Fishing Rod length: Does it actually matter?

 

Dakota Jones Fishing

Texas Fishing Guide | Outdoor Industry Professional

 

Fishing Rod Length: Does It Actually Matter?

Odds are, any hard-core angler (tournament bass anglers especially) you meet owns a stash of fishing rods. Depending on the angler, this mass of rods can range from big to small, with countless handle configurations and other defining qualities. This “pile” of rods will only grow as time passes because most fisherman understand the need for different tools to handle specific conditions. But with this need for technique-specific tools, I find that many angler’s selection varies from one to another. Is there actually a “correct tool for the job”, or is it only a matter of personal preference?

“As a rule of thumb, longer rods will increase your ability to cast further.”

I have my own opinion on what is the proper gear for each situation, and I can guarantee it will not be the same as another angler’s opinion, and that is ok. The challenge of fishing is to find the most efficient way to trick a fish into biting; every angler will have their own recipe for success. But there are a few things to consider when choosing a specific length for your next fishing rod.

Casting Distance and Recovery

As a rule of thumb, longer rods will increase your ability to cast further. Longer rods will also recover more line. A good way to imagine this it to think about your cast. If you begin your forward motion at point A and stop your rod at point B, your rod tip will be traveling forward in an “arch” motion. This “arch” will be smaller if done with a 6,6’ rod as compared to a 7,6’ model. The distance the tip is traveling is greater with a longer rod allowing more stored energy on a long cast or more line recovery on the retrieve. This is also something to consider when working your bait or fighting a fish – the longer the rod, the more line it will recover faster.

Mobility and “Fish-ability”

Maybe “hail marry” style long casts are not always the best. Sometimes you need to throw your bait to close targets with accuracy. If you are confined to tight quarters (like fishing docks) then a shorter rod may be a better option. Another detail to consider is “working the bait”. There are times when a longer rod is preferred to work a bait vs a shorter rod. A good example is fishing a top water lure or jerk bait. In both situations, I use a downward twitching motion with my rod tip. I like a shorter rod because I do not want to hit the water every time I twitch the bait. “Skipping” baits underneath cover is another scenario that I prefer a shorter rod (and shorter handle). I can keep my bait skimming the water’s surface easier with a short rod and make quick sidearm casts with a shorter handle.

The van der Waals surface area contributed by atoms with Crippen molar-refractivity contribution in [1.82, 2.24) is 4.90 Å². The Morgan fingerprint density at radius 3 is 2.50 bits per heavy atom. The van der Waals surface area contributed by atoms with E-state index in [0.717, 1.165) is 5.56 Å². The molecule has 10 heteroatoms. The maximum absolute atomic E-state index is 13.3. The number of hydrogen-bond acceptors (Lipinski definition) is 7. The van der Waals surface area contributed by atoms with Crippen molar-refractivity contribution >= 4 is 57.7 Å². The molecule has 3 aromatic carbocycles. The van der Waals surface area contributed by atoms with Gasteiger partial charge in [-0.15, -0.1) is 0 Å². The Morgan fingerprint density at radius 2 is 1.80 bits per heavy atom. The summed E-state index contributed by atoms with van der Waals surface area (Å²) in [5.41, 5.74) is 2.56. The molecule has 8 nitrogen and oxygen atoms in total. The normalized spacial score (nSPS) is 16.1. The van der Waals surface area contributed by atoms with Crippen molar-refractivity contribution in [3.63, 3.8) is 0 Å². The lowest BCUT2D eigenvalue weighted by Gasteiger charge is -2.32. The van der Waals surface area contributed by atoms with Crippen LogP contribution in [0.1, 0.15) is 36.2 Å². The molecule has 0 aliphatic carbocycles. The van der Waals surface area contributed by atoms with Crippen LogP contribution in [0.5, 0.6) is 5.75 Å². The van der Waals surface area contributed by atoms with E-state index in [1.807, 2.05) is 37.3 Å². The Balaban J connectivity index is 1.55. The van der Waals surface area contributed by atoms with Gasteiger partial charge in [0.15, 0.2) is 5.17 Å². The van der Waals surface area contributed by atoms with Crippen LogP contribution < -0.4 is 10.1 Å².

Leverage

Remember Archimedes law? Consider your rod a “flexible lever” and your reel the fulcrum. The closer you are to the fulcrum the less leverage you have. This relates more to handle length over actual rod length, but it is a very important detail to consider. In open water, leverage is less important, but in situations which gaining control over the fish is crucial (like flipping bushes), leverage can increase your catch ratio. I am not saying go overboard with handle length, fish-ability is still important but leverage can be your friend sometimes.

As I mentioned previously, every angler has his or her own style and way of doing things. But taking some important details into consideration can help you narrow your search for the perfect set up to match your needs. I hope you liked this post, I always appreciate feedback so feel free to comment below. Stay tuned for more posts like this and do not be afraid to contact me with topics you would enjoy reading about.